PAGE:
I spent the summer of ’09 in southern Georgia, where I met some fantastic folk who taught me about the sport known colloquially as ‘Possum Kickin’.

It inspired me to write this little rootin’ tootin’, foot-stompin’ bluegrass hootenanny of a song that just might get caught in your head if you don’t watch out.

Raggy backed me up with guitar, banjo, and extra vox. That’s me on lead vocals and harmonica. Enjoy!

*Disclaimer: I do not actually endorse kicking opossums, of course. But thought it was a catchy idea.


Down yonder in the deep south

There’s a game that’s rarely played.

But when it is, the country kids, they all participate.

Ya gather ’round a bunch of folks and head out to a field.

Make sure you have your flashlight

And make sure your eyes are peeled.

‘Cause when a opossum comes along, festivities begin.

Git round him in a circle and ya take turns kicking him!


‘Cause it’s opossum kickin’, the game that can’t go wrong

Opossum kickin’, you can do it all night long.

Opossum kickin’ by the light of the moon

Opossum kickin’, let’s go out again real soon!

Now some folks, they will frown on you and tell you that it’s mean

But opossum kickers tell ya that the beast don’t feel a thing.

It goes into a coma as you punt it through the air.

It may not be the nicest thing to do, but I don’t care,


‘Cause it’s opossum kickin’, the game that can’t go wrong

Opossum kickin’, you can do it all night long.

Opossum kickin’ by the light of the moon

Opossum kickin’, let’s go out again real soon!

©Raggy & Drew, 2009. Lyrics by Andrew Hughes, Performed by Andrew Hughes and Tim Butler.

MAN vs.BEAR!!!

There are two types of animals in this world: ordinary animals, and bears. Ordinary animals are things like puppies and raccoons and Five-lined Skinks– critters that people generally needn’t fear or even consider. If you’re a puppy, your thoughts involve chasing butterflies in the cutest, dizziest circles. Raccoons are preoccupied with garbage cans and defying natural selection by carelessly pacing the freeway. Five-lined skinks, like all lizards, are busy philosophizing about the corruption of global oil companies and the inevitable collapse of an economy whose only measure of success, they insist, is a decline in the cost of fuel.

Indeed, most animals are, by and large, cut from the stock of peace and virtue, but the bear? The bear has only one thing on his mind: he wants to tear you to pieces, feast on your innards, and slurp up your soul for dessert.

That’s why Daniel and I were a bit…well, apprehensive…when we came face to face with one of these bloodthirsty killing machines in the mountains of Virginia. Shenandoah National Park, a land as beautiful as its name (“daughter of the stars,” is one interpretation),is a  roughly 200,000 acre jar of fresh air, and is the center hub of America’s black bear population.

Upon arrival, we met a friendly blonde park ranger who lived in a tiny wooden box between traffic lanes, from where she dispensed tickets that allowed cars to freely enter her domain. She told us there were three- or four-hundred bears roaming the area. This was thrilling to us.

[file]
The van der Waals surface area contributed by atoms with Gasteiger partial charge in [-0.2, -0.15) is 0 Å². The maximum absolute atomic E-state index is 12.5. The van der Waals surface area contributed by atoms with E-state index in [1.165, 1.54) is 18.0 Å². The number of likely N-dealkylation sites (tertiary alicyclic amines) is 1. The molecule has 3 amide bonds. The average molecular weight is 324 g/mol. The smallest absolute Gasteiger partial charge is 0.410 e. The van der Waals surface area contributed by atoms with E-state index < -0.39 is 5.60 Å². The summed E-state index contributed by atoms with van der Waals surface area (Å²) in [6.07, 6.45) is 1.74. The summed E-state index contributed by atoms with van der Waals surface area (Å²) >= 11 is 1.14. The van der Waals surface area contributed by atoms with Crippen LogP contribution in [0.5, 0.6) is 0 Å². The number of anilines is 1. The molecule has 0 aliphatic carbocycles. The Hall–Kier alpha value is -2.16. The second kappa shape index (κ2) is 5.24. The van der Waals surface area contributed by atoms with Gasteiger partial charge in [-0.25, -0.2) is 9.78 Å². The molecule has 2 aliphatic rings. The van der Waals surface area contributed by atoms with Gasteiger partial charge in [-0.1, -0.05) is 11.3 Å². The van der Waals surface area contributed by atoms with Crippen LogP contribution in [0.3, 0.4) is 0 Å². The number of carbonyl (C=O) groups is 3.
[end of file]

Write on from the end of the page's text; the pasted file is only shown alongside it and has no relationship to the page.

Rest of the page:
But as night fell, the hope of seeing one became dangerously possible, and the old proverb about being careful what one wishes, rang its truest tone in our ears.

Daniel and I were on a quiet back road, lying in the bed of my little Nissan pickup. The skies threatened us with rain, so we had rigged an oversized tarp to drape across the length of the truck. This waterproofing mechanism also doubled as a mosquito net, and we were feeling completely secure beneath our plastic makeshift canopy–until it happened.

I was half asleep when the tarp began to rustle. It was soft at first, and then it began to pick up.

“Stop,” I scolded Daniel. Such a childish prank. I was almost asleep, too!

“That wasn’t me,” he responded with a gentle calm that embarrassed my defensive tone.

A weighty silence followed.

Years of knowing a person produces a natural discretion for the level of honesty present in voice tone.

I’ve known Daniel for over a decade, but this moment presented a lapse in discernment.  I waited for him to crack a chuckle.


“Are you serious?” I asked, fearing the worst.

“I thought it was you,” he replied.

“I promise you, it’s not me,” came my answer.

He took my word for it, proving again who is the better friend.

A lump formed in my throat as he confirmed his innocence:

“Well, it’s definitely not me.”

The tarp shook again, sharply, and then settled down.

I believed him this time. This was no prank.

Images of fiercely jagged claws came ripping into our imagination. That bear wanted something, and we were caught in the middle of its craving rampage.

“Ok,” we thought aloud, trying to remain calm, “Did we forget to put anything in the cab?”

No. After we had eaten our chicken teriyaki, we’d thoroughly washed the pot and bowls and locked them inside the truck.

The tarp jerked again, in a burst of sweeping fury, and then relaxed.

“Ok, I have the key,” I said. “We have one shot to jump out of here, rip the door open and get in the cab.”

“No way,” Daniel reasoned. “Time is no factor against an angry bear!”

“Then we’re dead.”

Hearts beating wildly, we threw off the tarp and prepared to meet our fate.

The rim of the covering rolled down and our eyes locked  into the foggy haze around us.

But everything was calm.

“That’s weird,” Daniel observed, his eyes studying the blackness.

No rustling, no retreating footsteps, and certainly no bear.

No, the night was as gentle as a wedding day.

We stared into space, trying to make sense of our situation.

Then a gust of the freshest mountain air scooped up the drooping edge of the tarp, rustled it fiercely, and quietly set it back down in place.

“Wow,” I said. “Quite a bear.”

The silence of humiliation followed, and we settled back down into place.

“What do you say we don’t tell anyone about this?” Daniel suggested.

“I think that’s a great idea,” I said. “Mum’s the word.”

But a good story’s a good story, and I never claimed to be the loyal friend.